After co-starring alongside Maggie Gyllenhaal and Emma Thompson in the sequel "Nanny McPhee Returns" (2010), Smith earned an Emmy nomination for "Capturing Mary" (HBO, 2010), in which she played a once brilliant writer and critic whose life was destroyed by an evil social climber (David Williams) from her heady youth. Meanwhile, she earned Emmy Awards in 2011 and 2012 for her performance as the sharp-tongued Violet Crawley, the traditional and protective Dowager Countess of Grantham on the British period drama "Downton Abbey" (ITV, 2011). While trading pointed barbs with family and servants on the show, Smith continued making feature films, bringing imbalance to a foursome of opera singers in "Quartet" (2012) â¿¿ for which she was nominated for a Golden Globe for Best Actress in a Musical or Comedy â¿¿ and earning critical praise for her performance as a retired housekeeper suspicious of Asians in John Maddenâ¿¿s ensemble comedy "The Best Exotic Marigold Hotel" (2012). Between series of "Downton Abbey," she next appeared on screen in "My Old Lady" (2014), a film written and directed by Israel Horovitz co-starring Kevin Kline and Kiristin Scott Thomas. Smith next appeared in the sequel "The Second Best Exotic Marigold Hotel" (2015). It was also announced in early 2015 that the upcoming season of "Downton Abbey" would be the show's last.
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CAST: (feature film)
Milestones close milestones
Smith has suffered from Grave's disease for a number of years.
She was made Commander of the British Empire in 1969 and a Dame Commander of the British Empire in 1990.
Smith has received honorary doctorates from The University of Cambridge and the University of St. Andrews, Scotland
She was a recipient of the Taormina Gold Award in 1985.
Inducted into the Theatre Hall of Fame in 1994.
Received the 1999 William Shakespeare Award for Classical Theatre presented by the Shakespeare Theatre in Washington, DC.
"[Smith] looks like a pair of scissors ... a closed pair that cuts even when closed. She must be, I think, the narrowest creature ever to come through a stage door ... The range comes in part from her hands, which occasionally seem larger and more mobile than she does ... The velocity comes in part from her speech, which seems to have been recorded at 3-3/4 and played at 7-1/2 without the least loss of intelligibility." --Walter Kerr in a 1970 review.
Harold Clurman wrote of her performance in Tom Stoppard's "Night and Day": "Easy and always on target, she is above all endowed with a capacity to think funny."
"The etchings of style in a Maggie Smith performance are unmistakable. First observe the face, with its sharp, art-deco angles, which she tends to stretch into a long rectangle to chart psychic damage, the lines creased as if with a palette knife, the lips pressed taut, elongating the skin between her lips and her nose and lending it a moneyed air. She can alter the shape of her luminous nut-brown eyes to italicize a word or phrase. Her string-bean figure is Modigliani-like in some settings, meager and scarecrow-like in others. In comic roles, her wire-drawn body becomes a mannequin for wondrous costumes, especially hats. Her arms pain the air in broad waves of expressive color, and as she swivels her frame around, usually in counterpoint to her line readings, she does so many witty things with her rubbery wrists that they're almost always the first thing you focus on when she walks onstage or appears on-screen." --Steve Vineberg for Salon.com, June 7, 2000.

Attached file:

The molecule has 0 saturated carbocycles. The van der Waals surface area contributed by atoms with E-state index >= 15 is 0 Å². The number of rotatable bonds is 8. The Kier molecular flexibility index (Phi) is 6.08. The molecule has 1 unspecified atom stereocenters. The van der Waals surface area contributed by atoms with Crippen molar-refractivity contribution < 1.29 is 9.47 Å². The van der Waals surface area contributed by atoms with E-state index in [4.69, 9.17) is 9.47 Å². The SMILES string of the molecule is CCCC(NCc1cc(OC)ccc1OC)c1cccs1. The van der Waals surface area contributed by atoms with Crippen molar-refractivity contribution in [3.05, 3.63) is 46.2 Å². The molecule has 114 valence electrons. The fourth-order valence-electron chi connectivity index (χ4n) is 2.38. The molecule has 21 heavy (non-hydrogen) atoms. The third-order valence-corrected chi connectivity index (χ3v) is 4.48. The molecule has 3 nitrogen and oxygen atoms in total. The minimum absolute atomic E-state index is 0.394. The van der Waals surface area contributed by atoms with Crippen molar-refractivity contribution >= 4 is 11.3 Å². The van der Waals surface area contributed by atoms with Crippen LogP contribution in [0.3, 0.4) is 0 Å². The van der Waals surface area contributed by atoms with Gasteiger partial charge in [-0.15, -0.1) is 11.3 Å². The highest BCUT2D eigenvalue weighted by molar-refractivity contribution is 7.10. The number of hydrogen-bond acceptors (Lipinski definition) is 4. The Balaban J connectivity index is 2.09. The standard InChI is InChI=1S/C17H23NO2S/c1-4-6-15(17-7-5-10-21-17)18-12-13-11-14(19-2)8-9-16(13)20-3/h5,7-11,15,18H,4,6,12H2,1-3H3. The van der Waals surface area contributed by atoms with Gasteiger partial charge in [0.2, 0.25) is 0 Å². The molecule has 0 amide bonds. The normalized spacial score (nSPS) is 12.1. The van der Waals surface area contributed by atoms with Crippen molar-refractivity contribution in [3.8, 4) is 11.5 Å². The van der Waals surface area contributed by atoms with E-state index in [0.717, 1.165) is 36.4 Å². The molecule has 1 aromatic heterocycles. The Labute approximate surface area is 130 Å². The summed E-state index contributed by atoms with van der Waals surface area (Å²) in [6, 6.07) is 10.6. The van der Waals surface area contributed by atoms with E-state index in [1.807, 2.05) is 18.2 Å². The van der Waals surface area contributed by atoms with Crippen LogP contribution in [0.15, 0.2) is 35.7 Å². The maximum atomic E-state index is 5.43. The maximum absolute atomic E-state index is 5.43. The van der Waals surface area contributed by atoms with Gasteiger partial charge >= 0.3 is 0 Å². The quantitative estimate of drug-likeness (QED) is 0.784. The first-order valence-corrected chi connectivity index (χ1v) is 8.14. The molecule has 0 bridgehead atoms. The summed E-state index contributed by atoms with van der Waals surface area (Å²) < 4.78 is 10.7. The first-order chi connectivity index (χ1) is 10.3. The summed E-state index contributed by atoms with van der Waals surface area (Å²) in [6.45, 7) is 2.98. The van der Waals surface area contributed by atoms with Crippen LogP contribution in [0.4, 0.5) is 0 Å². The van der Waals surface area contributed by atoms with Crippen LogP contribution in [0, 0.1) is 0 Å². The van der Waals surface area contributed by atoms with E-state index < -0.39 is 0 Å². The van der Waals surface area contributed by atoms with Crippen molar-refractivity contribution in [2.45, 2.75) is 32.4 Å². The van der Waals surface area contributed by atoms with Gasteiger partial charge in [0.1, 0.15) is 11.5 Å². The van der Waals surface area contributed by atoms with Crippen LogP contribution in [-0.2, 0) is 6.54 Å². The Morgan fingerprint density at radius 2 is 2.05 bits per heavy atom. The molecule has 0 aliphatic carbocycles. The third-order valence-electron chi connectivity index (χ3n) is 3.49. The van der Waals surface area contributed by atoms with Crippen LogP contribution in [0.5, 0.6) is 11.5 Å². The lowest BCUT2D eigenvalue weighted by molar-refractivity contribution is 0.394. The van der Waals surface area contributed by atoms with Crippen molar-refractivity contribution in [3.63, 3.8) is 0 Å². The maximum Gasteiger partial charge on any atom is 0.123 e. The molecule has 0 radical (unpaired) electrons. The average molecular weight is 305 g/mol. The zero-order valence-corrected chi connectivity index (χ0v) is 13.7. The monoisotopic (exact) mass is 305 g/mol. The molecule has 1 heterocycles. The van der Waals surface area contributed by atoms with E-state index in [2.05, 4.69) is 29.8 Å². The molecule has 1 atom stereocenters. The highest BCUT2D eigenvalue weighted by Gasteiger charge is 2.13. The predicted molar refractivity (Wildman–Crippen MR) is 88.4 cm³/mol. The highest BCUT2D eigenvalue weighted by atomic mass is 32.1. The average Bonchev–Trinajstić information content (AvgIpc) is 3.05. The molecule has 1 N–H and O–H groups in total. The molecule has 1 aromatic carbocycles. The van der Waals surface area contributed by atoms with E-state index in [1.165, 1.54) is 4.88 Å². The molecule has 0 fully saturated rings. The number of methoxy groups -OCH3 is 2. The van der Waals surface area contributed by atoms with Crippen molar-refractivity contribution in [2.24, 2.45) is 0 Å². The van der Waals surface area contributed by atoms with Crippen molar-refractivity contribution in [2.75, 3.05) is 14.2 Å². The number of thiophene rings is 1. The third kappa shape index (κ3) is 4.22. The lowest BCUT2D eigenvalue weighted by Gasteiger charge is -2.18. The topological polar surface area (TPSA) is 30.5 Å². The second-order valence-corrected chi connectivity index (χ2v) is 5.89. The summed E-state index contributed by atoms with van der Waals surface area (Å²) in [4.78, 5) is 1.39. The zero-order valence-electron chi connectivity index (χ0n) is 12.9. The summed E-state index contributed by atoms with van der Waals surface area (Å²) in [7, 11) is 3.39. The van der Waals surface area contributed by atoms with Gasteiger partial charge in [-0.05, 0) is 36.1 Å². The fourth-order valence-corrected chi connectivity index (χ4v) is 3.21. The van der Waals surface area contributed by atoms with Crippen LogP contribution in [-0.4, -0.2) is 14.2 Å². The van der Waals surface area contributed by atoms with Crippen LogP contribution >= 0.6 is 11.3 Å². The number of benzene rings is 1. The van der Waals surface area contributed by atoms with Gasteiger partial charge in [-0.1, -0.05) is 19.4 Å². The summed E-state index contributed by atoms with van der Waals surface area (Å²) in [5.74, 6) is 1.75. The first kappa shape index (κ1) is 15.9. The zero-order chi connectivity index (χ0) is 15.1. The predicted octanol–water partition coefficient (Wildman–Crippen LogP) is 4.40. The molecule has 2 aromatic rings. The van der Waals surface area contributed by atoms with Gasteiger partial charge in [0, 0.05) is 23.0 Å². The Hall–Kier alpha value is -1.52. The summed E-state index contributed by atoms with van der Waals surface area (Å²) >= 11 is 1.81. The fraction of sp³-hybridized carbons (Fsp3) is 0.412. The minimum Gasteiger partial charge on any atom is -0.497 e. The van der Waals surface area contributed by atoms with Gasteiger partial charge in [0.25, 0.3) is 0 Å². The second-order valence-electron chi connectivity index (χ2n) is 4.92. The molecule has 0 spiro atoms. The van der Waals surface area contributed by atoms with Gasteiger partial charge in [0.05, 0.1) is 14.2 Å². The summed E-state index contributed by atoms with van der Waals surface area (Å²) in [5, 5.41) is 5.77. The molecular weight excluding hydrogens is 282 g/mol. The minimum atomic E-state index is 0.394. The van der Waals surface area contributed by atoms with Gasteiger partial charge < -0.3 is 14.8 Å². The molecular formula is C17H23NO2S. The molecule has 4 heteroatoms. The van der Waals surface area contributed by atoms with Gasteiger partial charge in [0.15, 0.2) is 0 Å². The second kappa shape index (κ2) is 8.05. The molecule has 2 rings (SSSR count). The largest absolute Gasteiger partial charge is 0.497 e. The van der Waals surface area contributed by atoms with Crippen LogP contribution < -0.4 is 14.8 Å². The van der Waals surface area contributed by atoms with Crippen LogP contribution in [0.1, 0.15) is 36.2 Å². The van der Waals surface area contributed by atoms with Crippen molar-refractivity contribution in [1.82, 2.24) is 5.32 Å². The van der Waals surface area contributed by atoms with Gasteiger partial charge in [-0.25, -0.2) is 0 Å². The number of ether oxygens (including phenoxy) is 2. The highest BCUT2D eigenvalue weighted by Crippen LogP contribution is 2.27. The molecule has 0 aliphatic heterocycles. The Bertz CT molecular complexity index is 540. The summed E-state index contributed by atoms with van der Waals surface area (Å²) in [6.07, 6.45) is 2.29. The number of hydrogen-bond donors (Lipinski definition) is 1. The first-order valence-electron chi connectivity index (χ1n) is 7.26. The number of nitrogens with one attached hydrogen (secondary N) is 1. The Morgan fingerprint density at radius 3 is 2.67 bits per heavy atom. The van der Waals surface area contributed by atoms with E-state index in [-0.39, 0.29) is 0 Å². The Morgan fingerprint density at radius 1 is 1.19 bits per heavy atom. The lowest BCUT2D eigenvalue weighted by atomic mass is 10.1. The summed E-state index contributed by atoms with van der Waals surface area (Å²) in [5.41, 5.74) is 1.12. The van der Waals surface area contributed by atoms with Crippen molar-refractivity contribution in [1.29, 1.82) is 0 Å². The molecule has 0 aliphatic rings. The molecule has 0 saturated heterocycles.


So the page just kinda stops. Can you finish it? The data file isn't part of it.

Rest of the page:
"When I started acting almost 50 years ago, it wasn't about fame. It was about acting. What is required of actors today is beyond credence. If you want to act these days, it seems to be vital that you tell the world everything about your private life and remove every single garment you possess while you are about it. There's absolutely no mystery any more." --Dame Maggie Smith in a rare press interview in The Daily Telegraph, November 10, 2001.
"The most marvellous thing about Maggie is that she can go from comedy to tragedy in one sentence. She's very like me in that she thinks things are disastrous and hilarious in equal measure. We are both very lugubrious, but we both like to have a laugh as well." --actor Alan Bates quoted in The Daily Telegraph, November 10, 2001.
Smith admits she autographs anything thrust in front of her, although she points out, "I used to write 'Glenda Jackson,' It saves time if that's who they think you are." --From Newsday, January 13, 2002.
"She's terribly private, but I would say she's the least aloof person I know. She has a wicked sense of humour. If you have dinner with her, the next day you literally ache from having laughed so much." --an unidentified friend of the actress' quoted in The Daily Telegraph, February 17, 2002.
"If you live long enough in England, they think you're amazing. What's that thing they say about English actors? `You're too old for the part, you're too young for the part or you're just WONderful because you've survived.' So that's what that's about. It's not about anything else." --Maggie Smith quoted in The Daily Telegraph, February 17, 2002.
"Yes, it's true. I'm always playing this sort of formidable woman, I suppose. It is funny, how you get sort of stuck with that. It's boring." --Smith quoted in Entertainment Weekly, March 15, 2002.